Donald Trump’s job approval rating now stands at a paltry 39 percent, according to a new NPR/PBS NewsHour/Marist poll, while his disapproval rating is 53 percent — a net decline of seven percentage points from last month when the government shutdown began.
No surprise there.
What’s surprising, and potentially more hope-inspiring, is that the president’s support from his base is also beginning to tumble, according to the same poll. It’s down since last month by a net of 10 points among Republicans, a net of 13 points among white evangelicals, and a net of 18 points among suburban men. Even white men without college degrees — the very core of his base — are turning on him, with 50 percent approving of his performance and 35 percent disapproving, down from 56 to 34.
All of which raises the question: Might the waters be getting a little warmer for a potential Republican primary challenge to Trump?
Larry Hogan, the recently re-elected centrist Republican governor of Maryland, isn’t about to announce — but neither will he rule out a run. “I’m very frustrated and concerned about the direction of the Republican Party and the country,” he tells me in a phone interview on Friday.
Later he adds: “There are an awful lot of people who are looking for a voice that represents the people who feel disaffected.” And: “I do want to be more of a voice of reason and moderation in the Republican Party.”
Hogan is attracting notice partly because he just romped to re-election over the progressive Democrat Ben Jealous — becoming the first G.O.P. governor to win re-election in Maryland since 1954 — and partly because he’s one of only three Republican governors in deep-blue states (Massachusetts’s Charlie Baker and Vermont’s Phil Scott are the other two). His approval rating is 68 percent in a state where Democrats outnumber Republicans 2 to 1.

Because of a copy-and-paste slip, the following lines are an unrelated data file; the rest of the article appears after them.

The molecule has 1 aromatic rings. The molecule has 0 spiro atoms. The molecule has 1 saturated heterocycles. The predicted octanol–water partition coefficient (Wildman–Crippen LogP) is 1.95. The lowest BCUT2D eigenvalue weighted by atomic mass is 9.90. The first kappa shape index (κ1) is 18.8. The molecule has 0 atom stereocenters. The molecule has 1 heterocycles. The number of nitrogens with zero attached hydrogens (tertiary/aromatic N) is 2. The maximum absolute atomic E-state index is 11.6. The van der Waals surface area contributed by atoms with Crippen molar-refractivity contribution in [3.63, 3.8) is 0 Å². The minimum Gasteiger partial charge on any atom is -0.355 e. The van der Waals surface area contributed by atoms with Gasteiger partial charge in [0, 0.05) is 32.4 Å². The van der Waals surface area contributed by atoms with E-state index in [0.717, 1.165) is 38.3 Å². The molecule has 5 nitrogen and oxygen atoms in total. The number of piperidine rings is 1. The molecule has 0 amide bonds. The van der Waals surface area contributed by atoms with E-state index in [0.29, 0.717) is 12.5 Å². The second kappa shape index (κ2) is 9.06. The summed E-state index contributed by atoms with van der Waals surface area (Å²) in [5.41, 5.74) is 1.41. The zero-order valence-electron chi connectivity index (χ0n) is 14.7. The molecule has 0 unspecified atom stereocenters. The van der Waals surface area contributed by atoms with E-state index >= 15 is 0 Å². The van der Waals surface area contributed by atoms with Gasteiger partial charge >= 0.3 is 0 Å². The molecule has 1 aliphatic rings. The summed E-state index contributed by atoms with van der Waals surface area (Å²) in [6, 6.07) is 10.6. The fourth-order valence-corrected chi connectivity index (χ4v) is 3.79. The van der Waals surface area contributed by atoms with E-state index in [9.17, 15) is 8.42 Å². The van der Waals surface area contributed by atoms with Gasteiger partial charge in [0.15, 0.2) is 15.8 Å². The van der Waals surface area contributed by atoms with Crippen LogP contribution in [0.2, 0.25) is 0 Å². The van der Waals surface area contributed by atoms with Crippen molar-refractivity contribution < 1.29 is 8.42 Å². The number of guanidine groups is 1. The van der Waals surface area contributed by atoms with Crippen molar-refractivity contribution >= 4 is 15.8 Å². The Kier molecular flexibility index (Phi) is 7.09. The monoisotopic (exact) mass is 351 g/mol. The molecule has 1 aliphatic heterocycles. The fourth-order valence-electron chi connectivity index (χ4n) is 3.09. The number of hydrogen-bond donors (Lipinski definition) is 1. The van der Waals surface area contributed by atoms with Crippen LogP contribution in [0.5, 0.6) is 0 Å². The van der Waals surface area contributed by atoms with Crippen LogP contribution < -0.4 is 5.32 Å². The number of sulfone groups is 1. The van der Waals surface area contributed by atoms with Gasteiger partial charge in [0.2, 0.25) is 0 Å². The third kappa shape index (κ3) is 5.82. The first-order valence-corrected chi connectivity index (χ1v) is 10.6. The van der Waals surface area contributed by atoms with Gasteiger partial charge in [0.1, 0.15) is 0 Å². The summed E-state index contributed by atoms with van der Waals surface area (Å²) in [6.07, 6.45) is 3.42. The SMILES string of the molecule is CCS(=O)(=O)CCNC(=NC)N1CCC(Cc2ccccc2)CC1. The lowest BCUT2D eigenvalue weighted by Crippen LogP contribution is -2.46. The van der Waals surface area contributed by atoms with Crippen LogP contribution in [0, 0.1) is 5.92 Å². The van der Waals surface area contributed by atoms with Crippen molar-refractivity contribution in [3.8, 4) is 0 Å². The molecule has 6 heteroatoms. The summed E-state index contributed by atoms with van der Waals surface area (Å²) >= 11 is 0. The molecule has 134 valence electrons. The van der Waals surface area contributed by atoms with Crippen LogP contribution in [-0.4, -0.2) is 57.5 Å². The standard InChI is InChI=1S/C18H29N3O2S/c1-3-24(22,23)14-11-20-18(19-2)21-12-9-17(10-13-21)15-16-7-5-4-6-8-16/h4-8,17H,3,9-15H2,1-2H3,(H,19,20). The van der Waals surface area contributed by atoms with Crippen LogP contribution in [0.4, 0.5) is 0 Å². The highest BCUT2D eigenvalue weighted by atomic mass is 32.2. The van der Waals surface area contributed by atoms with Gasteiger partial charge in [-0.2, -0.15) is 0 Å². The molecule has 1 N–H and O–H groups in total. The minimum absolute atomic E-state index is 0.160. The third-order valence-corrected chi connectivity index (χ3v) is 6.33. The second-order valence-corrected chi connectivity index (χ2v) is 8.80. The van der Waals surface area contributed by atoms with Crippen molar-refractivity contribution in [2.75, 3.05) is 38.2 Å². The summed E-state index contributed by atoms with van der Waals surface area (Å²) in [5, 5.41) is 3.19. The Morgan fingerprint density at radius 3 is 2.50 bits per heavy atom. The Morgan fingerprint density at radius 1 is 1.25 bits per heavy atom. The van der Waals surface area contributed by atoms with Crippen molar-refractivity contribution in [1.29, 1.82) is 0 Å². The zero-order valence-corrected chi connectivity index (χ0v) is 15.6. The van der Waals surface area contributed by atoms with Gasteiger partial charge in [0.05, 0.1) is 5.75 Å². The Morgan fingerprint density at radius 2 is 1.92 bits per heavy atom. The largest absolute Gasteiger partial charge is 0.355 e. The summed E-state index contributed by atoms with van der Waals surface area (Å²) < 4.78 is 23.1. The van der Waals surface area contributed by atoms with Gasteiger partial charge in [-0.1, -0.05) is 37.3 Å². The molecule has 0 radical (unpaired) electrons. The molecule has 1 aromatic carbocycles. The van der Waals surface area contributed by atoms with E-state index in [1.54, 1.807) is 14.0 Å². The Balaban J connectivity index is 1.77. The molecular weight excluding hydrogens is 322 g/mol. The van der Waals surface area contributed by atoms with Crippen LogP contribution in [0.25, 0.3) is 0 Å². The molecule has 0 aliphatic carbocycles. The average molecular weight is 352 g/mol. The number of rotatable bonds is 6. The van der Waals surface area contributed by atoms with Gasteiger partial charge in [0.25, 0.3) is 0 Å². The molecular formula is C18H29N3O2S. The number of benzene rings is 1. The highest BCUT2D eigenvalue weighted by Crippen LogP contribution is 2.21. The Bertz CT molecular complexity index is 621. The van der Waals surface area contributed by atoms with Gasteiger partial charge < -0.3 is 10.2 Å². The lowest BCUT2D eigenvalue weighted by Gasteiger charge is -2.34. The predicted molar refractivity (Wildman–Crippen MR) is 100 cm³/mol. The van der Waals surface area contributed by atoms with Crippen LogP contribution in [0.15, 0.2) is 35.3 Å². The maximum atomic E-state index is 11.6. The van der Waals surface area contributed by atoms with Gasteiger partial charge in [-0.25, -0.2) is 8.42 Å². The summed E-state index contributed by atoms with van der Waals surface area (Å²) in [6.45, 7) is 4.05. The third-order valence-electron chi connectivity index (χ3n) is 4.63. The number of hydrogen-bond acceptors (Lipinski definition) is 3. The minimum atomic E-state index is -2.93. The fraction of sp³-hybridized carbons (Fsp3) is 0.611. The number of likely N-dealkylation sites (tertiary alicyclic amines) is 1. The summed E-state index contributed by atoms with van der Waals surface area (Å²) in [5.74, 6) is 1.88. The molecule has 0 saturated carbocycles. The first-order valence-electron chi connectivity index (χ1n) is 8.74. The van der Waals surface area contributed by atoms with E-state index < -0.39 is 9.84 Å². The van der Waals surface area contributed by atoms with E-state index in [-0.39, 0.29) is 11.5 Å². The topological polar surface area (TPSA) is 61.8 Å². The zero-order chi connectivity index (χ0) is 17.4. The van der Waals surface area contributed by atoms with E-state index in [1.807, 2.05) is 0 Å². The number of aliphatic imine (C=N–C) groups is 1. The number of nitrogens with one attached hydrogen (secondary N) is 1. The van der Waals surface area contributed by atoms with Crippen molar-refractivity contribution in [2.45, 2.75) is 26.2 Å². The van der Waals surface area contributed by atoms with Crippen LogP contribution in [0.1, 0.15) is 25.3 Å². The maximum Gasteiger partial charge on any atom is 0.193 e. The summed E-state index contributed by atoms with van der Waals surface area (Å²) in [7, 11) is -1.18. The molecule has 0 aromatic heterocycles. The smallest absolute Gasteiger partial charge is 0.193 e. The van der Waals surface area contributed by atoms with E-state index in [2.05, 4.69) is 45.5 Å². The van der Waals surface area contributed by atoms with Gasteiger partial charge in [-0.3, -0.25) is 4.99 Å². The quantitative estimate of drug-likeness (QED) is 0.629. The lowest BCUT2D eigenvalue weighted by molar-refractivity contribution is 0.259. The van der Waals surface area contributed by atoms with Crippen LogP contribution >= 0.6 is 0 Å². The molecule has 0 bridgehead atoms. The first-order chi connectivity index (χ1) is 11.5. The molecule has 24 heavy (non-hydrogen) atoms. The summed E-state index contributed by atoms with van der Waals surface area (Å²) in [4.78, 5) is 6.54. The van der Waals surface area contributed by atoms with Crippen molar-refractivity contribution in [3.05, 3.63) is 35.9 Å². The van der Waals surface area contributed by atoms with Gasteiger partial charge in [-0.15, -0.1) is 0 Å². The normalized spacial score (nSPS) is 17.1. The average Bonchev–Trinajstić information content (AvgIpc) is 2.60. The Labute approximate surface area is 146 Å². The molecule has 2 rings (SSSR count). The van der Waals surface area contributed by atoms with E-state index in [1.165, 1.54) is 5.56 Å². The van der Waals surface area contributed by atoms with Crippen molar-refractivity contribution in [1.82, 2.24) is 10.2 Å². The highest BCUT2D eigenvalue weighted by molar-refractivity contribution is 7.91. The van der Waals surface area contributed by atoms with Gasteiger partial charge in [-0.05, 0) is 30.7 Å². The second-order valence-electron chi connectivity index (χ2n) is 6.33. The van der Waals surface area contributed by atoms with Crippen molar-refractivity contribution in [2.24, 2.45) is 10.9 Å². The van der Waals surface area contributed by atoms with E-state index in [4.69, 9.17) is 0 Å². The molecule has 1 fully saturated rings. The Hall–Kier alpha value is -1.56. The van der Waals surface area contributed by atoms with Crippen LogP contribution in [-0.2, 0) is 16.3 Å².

But mostly Hogan makes no secret of his disdain for the president, though he goes out of his way to avoid mentioning his name. In his second inaugural address this week (written with the help of Mark Salter, John McCain’s old wordsmith), he merely noted that his father, the late Congressman Lawrence Hogan, was “the first Republican to come out for the impeachment of President Richard Nixon.”
“Despite tremendous political pressure,” Hogan said of his dad, “he put aside partisanship and answered the demands of his conscience to do what he thought was the right thing for the nation that he loved.”
That doesn’t quite answer the question of whether Hogan would really contemplate a run — though he is traveling to Iowa in March, ostensibly in his role as vice chairman of the National Governors Association. The downside of any primary challenge is that it is guaranteed to be nasty: Nobody emerges from an encounter with Trump without feeling soiled. It’s also likely to be losing: With the qualified exception of Lyndon Johnson in 1968, no incumbent president who sought his party’s nomination has failed to win it since Chester A. Arthur in 1884.
Then again, there are upsides to a potential challenge. Three in particular.
First is the fact that Trump is losing his showdown over the shutdown. Having volunteered — on camera, no less — that he was “proud to shut down the government for border security,” he cannot disavow the consequences.